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The Northman (A Movie Review)


Starring Alexander Skarsgård, Nicole Kidman, Claes Bang, Anya Taylor-Joy, Ethan Hawke, Björk, Willem Dafoe, Gustav Lindh, Elliott Rose, Eldar Skar, Phill Martin, Ingvar Eggert Sigurðsson, Olwen Fouéré, Kate Dickie, Ian Whyte, Hafþór Júlíus Björnsson, Magne Osnes, Ralph Ineson, Tadhg Murphy, Ian Gerard Whyte, Doa Barney, Katie Pattinson and Murray McArthur.

Screenplay by Sjón & Robert Eggers.

Directed by Robert Eggers.

Distributed by Focus Features. 137 minutes. Rated R.

Through Actor Alexander Skarsgård's Eyes, Director Robert Eggers' "The Northman" Explores A Violent Period in Early European History

While Iceland might have inspired The Northman, Ireland provided much of the actual landscape pictured in director Robert Eggers' decidedly eccentric third release. There was a further connection to Eire, as well. Nearly a thousand years ago, Vikings had invaded the island, so their brutal culture had an impact on the inhabitants back then who were brutal enough on their own. Nonetheless, Iceland's dramatic atmospherics of volcanoes and a dark, brooding environment became a unique character in this film.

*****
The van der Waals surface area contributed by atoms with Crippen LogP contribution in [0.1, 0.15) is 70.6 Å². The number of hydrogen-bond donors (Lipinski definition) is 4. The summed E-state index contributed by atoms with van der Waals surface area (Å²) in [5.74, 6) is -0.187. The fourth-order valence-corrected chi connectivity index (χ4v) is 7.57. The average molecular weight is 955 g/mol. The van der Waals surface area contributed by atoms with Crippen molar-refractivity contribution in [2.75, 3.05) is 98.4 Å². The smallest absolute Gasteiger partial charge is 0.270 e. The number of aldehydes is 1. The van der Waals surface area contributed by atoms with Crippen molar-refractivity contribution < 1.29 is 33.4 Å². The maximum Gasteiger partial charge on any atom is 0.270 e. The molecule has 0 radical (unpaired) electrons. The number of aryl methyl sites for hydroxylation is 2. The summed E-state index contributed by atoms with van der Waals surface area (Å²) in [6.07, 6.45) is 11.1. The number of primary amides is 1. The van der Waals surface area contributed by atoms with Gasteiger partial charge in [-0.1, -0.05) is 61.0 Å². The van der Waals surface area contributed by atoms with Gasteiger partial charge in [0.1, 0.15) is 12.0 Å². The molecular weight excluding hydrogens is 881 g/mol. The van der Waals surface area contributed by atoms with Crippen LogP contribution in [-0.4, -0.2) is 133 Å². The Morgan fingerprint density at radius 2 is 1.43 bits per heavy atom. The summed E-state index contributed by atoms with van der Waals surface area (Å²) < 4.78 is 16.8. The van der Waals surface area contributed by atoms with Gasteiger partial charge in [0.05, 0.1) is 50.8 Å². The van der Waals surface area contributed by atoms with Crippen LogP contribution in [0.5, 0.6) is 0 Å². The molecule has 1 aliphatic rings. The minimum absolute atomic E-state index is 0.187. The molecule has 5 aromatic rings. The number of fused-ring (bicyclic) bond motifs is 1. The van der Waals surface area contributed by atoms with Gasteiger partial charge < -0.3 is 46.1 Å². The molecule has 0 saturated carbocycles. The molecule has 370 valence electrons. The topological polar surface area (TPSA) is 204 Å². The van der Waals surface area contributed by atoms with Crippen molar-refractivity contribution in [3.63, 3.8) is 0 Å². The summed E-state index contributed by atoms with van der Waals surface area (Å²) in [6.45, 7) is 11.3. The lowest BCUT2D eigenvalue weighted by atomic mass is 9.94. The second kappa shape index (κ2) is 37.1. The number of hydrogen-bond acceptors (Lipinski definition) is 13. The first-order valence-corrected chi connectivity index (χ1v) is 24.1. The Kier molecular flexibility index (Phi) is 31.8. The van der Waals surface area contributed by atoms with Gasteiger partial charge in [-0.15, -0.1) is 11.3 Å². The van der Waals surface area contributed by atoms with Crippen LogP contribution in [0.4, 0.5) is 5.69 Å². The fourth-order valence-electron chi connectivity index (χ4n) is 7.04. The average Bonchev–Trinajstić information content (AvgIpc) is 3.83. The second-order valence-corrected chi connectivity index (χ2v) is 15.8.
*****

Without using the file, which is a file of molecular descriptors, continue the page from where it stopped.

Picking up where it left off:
Co-written by Eggers and Icelandic author/poet Sjón, this epic historical drama – based on the legend of Amleth – provided source material for Shakespeare's Hamlet. It stars Alexander Skarsgård (who also co-produced). Nicole Kidman, Claes Bang, Anya Taylor-Joy, Ethan Hawke, Björk and Willem Dafoe rounded out the veteran cast.